The long cold night of the WWE might be coming to an end, so as dawn breaks on what we all hope is a rebirth for WWE’s TV product, I’m going to write about what everyone else is talking about after a stellar TLC and a great Raw.
That’s right; I’m going to talk about Kalisto.
TLC felt a bit like a sunrise for WWE and as Kalisto hit his own Salida Del Sol off the top off the ladder on Sunday, it seemed to me, looking back, to symbolise that new day’s dawn. That one move combined risk with both a visual and a very real physical impact on Kalisto and Jey Uso.
I sat there watching the replays of that move, and I realised that it summed up what I love about wrestling. I like a lot of other things about the sports entertainment product as well, whether that’s stories or over the top melodrama, but it has to boil down to the actual in-ring wrestling in the end and I like wrestling best when it looks real. It looks best when it looks like it hurts.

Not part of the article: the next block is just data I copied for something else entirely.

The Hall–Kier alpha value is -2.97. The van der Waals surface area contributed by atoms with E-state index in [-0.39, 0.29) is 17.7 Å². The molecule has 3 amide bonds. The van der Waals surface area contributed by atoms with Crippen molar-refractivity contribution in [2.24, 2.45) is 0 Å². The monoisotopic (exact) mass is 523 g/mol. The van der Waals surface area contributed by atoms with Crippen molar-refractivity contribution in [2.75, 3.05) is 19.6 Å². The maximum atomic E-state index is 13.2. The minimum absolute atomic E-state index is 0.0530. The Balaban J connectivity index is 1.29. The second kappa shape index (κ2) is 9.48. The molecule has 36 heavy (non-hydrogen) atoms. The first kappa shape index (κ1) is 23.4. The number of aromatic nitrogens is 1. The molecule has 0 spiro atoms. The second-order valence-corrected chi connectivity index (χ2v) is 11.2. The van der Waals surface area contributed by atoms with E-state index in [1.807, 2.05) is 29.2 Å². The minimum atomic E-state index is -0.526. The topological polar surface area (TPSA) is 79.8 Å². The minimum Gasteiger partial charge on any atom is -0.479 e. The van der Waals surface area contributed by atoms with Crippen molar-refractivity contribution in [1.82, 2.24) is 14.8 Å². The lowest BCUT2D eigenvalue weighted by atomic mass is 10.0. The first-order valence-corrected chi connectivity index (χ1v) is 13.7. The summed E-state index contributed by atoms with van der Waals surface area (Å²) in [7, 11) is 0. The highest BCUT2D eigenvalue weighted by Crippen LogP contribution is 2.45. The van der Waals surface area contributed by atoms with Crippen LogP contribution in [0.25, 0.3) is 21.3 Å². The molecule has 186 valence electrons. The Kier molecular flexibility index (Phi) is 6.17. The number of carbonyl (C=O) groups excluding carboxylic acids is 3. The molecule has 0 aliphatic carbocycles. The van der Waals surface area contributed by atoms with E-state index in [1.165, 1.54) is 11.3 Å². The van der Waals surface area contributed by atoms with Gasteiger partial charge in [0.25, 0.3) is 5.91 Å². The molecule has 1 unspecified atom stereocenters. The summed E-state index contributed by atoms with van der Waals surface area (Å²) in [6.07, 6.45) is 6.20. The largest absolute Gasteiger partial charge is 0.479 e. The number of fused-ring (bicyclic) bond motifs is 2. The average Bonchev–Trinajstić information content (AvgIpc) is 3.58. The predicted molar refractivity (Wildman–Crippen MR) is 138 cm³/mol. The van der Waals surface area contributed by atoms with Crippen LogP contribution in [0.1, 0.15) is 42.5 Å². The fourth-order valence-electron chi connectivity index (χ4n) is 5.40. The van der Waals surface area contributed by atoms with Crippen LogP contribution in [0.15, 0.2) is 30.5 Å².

I also want it to surprise me – that’s when WWE really brightens my day, when I’m thinking about next week’s Raw on a Tuesday morning and I’m wondering all week about what’s coming next. Wrestling is at it best when anything truly can happen.
What I like isn’t what everyone likes, though. Take TJR Wrestling as an example. Sometimes, not a lot of the time, but frequently enough to notice, the match ratings that I work out in my head differ quite a lot from those our illustrious editor gives in the Raw Deal. That’s not because either John or I are wrong, it’s because we’re sometimes looking at the match with different types of glasses.